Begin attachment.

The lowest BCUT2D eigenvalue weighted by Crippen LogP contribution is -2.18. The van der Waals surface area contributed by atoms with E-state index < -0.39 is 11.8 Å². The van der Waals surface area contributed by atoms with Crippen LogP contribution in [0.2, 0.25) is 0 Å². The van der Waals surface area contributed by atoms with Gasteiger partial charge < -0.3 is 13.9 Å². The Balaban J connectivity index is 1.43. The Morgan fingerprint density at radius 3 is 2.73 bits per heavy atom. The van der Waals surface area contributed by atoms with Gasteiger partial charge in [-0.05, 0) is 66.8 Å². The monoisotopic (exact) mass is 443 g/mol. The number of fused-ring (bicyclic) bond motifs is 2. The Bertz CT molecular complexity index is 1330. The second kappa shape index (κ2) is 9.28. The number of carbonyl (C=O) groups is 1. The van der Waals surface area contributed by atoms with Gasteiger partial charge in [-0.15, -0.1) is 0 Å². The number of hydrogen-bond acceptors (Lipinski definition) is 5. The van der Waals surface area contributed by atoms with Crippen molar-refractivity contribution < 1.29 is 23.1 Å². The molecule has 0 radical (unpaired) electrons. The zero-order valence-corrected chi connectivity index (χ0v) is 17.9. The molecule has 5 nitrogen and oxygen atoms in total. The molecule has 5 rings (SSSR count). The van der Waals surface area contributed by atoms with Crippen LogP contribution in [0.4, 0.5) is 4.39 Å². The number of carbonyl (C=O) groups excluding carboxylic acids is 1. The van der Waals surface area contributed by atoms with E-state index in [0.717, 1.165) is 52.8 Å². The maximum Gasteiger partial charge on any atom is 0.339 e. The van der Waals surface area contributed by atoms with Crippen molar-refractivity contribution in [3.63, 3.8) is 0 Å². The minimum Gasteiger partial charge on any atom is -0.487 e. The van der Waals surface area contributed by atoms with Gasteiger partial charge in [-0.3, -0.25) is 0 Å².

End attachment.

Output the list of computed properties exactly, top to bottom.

The lowest BCUT2D eigenvalue weighted by Crippen LogP contribution is -2.18. The van der Waals surface area contributed by atoms with E-state index < -0.39 is 11.8 Å². The van der Waals surface area contributed by atoms with Crippen LogP contribution in [0.2, 0.25) is 0 Å². The van der Waals surface area contributed by atoms with Gasteiger partial charge < -0.3 is 13.9 Å². The Balaban J connectivity index is 1.43. The Morgan fingerprint density at radius 3 is 2.73 bits per heavy atom. The van der Waals surface area contributed by atoms with Gasteiger partial charge in [-0.05, 0) is 66.8 Å². The monoisotopic (exact) mass is 443 g/mol. The number of fused-ring (bicyclic) bond motifs is 2. The Bertz CT molecular complexity index is 1330. The second kappa shape index (κ2) is 9.28. The number of carbonyl (C=O) groups is 1. The van der Waals surface area contributed by atoms with Gasteiger partial charge in [-0.15, -0.1) is 0 Å². The number of hydrogen-bond acceptors (Lipinski definition) is 5. The van der Waals surface area contributed by atoms with Crippen molar-refractivity contribution < 1.29 is 23.1 Å². The molecule has 0 radical (unpaired) electrons. The zero-order valence-corrected chi connectivity index (χ0v) is 17.9. The molecule has 5 nitrogen and oxygen atoms in total. The molecule has 5 rings (SSSR count). The van der Waals surface area contributed by atoms with Crippen LogP contribution in [0.4, 0.5) is 4.39 Å². The number of carbonyl (C=O) groups excluding carboxylic acids is 1. The van der Waals surface area contributed by atoms with E-state index in [0.717, 1.165) is 52.8 Å². The maximum Gasteiger partial charge on any atom is 0.339 e. The van der Waals surface area contributed by atoms with Crippen molar-refractivity contribution in [3.63, 3.8) is 0 Å². The minimum Gasteiger partial charge on any atom is -0.487 e. The van der Waals surface area contributed by atoms with Gasteiger partial charge in [-0.3, -0.25) is 0 Å².